I was five when my mother and stepfather got married.

But I did feel.

I don’t know if you had this experience, like, they’d talk about the relatives, oh, your grandfather did this and this and this. And I go, oh, that’s so cool. I wish it were my grandfather.

So I always had a sense of being disconnected, like a little alien, a welcomed alien. And then when I was 21, I went back to Sweden, and I decided to go to the agency and find out. And when I got there, she had a letter, and she said, yes, I have information about your birth mother. And I have this letter here, and she’s asking me all these questions about my life in America. And then she said, your adopted mother is your birth mother.

You were adopted by your birth mother.

[00:09:59] Speaker C: No. Really?

[00:10:01] Speaker A: Yes, really.

[00:10:03] Speaker C: Wow, that’s really cool and weird.

[00:10:07] Speaker A: It is.

Sometimes not cool, sometimes not cool at all.

[00:10:14] Speaker C: Look, I say that because my mother tried to get me back. She actually wrote, got some lawyers together, and went to the state and attempted to get me back. And then they just said, nah, sorry, he’s been placed.

[00:10:27] Speaker A: Wow. Yeah. That could not have felt good.

[00:10:31] Speaker C: Well, I think it gave me a suspicion of the state.

[00:10:37] Speaker A: Well, however you wanted to. So it took me a long time to process it. I understood intellectually that my mother, in the 1950s, having an illegitimate child was. And being a professor, and that this was not necessarily a positive thing for her.

So this was actually a great kind of ruse.

However, she really took it to heart.

And I think that secret made her feel more and more paranoid that something bad would happen to her instead of the years going by. And you’re saying, oh, well, times have changed now.

It’s not so bad. I think that having kept that secret so long, it made her feel more like it was the truth.

And she became more and more. She was a professor, mother of five.

She had told no one. She had not told her her husband. She had not told her mother.

And I think in retrospect now, it teaches me a lot about the damage that secrets can do. Everyone’s entitled to privacy. Of course, you’re always entitled to not tell everybody or anybody your private stuff. But when that privacy is a secret about someone else, I think it can be really damaging.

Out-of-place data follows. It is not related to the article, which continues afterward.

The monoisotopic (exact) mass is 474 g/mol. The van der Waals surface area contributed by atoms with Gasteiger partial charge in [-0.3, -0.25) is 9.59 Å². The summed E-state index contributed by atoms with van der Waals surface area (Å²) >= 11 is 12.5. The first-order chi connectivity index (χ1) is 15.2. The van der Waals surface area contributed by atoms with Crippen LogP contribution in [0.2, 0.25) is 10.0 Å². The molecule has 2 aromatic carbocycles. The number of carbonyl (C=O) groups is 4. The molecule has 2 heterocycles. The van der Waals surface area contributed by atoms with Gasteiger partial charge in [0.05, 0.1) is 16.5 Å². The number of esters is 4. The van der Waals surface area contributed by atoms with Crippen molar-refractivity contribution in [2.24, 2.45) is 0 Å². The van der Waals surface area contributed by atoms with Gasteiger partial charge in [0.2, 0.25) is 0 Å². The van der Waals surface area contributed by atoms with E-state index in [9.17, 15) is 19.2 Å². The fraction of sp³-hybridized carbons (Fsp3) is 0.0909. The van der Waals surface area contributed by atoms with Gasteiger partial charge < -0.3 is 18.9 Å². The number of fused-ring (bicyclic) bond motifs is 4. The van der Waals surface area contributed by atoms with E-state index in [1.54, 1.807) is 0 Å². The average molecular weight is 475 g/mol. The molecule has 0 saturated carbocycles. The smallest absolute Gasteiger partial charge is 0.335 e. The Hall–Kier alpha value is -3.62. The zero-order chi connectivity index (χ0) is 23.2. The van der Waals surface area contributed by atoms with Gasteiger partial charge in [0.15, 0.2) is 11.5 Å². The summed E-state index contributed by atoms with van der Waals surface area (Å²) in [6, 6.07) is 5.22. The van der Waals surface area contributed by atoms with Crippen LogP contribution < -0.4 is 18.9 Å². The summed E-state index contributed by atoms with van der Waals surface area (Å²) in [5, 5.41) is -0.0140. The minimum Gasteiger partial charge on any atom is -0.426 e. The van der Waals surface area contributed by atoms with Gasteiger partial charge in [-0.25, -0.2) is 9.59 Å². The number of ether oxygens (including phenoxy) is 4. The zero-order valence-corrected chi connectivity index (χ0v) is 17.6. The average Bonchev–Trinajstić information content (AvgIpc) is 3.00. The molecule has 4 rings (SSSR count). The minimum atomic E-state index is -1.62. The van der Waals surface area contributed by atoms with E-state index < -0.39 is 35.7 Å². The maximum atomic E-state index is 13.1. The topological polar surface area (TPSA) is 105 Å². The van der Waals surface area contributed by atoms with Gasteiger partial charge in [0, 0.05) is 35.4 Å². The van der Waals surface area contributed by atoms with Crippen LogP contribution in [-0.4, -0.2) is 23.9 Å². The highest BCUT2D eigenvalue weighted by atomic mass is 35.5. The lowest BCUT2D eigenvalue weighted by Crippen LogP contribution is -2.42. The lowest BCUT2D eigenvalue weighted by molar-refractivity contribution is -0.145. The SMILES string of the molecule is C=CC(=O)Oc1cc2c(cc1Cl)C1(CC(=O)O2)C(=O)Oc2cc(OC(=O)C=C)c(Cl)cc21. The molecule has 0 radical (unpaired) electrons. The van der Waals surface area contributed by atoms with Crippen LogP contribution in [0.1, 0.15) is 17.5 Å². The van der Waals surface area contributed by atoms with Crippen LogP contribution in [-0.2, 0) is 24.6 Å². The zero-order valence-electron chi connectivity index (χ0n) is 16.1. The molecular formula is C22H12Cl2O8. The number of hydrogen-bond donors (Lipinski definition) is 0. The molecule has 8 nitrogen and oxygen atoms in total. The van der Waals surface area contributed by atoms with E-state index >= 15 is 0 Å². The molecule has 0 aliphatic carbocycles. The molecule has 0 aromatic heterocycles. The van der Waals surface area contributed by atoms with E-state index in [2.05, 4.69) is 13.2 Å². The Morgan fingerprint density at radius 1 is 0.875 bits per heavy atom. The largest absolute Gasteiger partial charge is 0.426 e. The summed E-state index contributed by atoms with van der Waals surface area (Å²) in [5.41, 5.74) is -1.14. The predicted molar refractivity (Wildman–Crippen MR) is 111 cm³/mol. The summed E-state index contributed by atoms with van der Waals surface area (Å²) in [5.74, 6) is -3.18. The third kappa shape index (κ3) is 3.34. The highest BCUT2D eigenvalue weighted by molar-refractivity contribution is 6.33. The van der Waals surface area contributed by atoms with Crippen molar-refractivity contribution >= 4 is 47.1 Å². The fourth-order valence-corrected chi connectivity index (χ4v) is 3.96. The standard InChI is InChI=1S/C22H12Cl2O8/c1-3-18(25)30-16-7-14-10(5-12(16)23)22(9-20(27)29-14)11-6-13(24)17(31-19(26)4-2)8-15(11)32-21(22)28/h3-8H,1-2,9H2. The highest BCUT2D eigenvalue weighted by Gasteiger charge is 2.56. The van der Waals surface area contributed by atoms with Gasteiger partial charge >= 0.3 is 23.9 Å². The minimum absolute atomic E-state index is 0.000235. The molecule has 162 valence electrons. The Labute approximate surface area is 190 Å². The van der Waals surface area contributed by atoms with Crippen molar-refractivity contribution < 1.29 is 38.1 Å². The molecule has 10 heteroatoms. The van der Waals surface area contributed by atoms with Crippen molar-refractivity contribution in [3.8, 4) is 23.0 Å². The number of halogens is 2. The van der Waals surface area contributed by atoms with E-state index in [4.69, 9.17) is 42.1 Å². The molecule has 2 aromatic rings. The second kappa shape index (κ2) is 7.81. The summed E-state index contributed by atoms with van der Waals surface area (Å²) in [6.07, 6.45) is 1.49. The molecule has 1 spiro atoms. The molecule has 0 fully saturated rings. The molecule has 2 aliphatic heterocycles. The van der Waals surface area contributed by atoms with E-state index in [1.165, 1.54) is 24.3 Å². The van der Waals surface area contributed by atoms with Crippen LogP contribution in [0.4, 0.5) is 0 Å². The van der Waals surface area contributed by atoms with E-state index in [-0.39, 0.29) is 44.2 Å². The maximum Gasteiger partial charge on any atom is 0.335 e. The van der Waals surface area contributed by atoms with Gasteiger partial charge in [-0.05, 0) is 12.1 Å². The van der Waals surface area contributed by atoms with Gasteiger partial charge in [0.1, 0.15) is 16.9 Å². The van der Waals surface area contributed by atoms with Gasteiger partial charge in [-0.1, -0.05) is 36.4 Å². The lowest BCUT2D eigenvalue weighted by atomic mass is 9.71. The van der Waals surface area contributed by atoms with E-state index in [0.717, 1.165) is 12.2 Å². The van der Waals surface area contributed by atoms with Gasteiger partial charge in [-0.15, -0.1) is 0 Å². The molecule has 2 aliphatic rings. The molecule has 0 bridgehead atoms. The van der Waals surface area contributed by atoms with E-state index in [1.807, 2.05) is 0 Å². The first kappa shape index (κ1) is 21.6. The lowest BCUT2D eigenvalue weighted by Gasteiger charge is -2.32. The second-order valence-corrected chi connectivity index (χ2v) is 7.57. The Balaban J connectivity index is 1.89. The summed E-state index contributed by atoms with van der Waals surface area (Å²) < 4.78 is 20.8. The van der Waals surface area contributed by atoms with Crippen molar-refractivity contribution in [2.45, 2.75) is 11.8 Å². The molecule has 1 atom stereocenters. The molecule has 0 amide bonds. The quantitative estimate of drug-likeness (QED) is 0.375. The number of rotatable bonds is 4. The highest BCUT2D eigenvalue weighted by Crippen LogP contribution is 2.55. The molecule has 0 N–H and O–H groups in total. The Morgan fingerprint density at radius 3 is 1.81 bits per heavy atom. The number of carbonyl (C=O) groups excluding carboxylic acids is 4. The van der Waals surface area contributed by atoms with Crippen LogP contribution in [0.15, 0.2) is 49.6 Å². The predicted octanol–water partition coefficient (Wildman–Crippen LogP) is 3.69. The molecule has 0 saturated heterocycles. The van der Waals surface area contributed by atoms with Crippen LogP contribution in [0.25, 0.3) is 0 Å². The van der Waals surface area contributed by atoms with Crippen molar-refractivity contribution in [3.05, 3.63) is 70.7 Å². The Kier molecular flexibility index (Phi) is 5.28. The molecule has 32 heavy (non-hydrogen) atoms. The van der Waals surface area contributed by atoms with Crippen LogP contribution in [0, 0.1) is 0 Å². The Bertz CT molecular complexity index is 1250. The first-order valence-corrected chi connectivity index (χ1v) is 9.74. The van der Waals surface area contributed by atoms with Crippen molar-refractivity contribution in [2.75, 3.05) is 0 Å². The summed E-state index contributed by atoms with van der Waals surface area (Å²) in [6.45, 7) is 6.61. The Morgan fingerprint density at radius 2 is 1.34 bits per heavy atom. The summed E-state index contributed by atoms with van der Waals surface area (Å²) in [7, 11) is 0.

And I think that sometimes secrets can start to control you rather than you control the secret.

So when I finally decided to really do some therapy, and really because I was pretty angry in my 30s, my early thirty s, I had my daughter, and that’s when I really realized that I needed to address these issues, or I was going to hand them to her.

I’d put them in a box and wrap them up really nicely, but it still would be my stuff.

And of course, all of us children have inherited stuff from our parents. That’s inevitable. You just can’t really avoid that. But I think parents try to clean themselves up as much as they can, take care of their own business as much as they can.

So that was a great encouragement to me to do therapy, and I had always journaled, so part of my composing process was to write a half an hour every day. That was just something that I really felt was important, sort of. If I really believe that I am the template or the palette for my work, that my work is really a discovery of who I am at that place, then writing every day in my journal was a really important part. I didn’t write about the things that I did necessarily, as much as what I was thinking about, what I was working on, what did I think about what I was working on, what problems were coming up, how did I solve them, et cetera. And actually, when I sat down to write the book, I had all these journals, which was really very helpful. And actually, the way the book is written, it’s a short story about my life, like the story I just told you now and then. It’s a year of 20 pages of a journal of a year in my 30s.

Most of it is as I’m looking back and starting to understand it better. And writing music, not that I intentionally wrote about it, but, boy, it really started to come out. I have a cello quartet called dark Child Sings. And it’s that dark child in me who wants voice, who wants to be heard.

I have another saxophone piece called transparent victims, so that there are so many children that walk around, and you can’t even see that they’ve been harmed in some sort of way, that victimhood is transparent to our eyes.

And then, I think being able to process it and compose about it.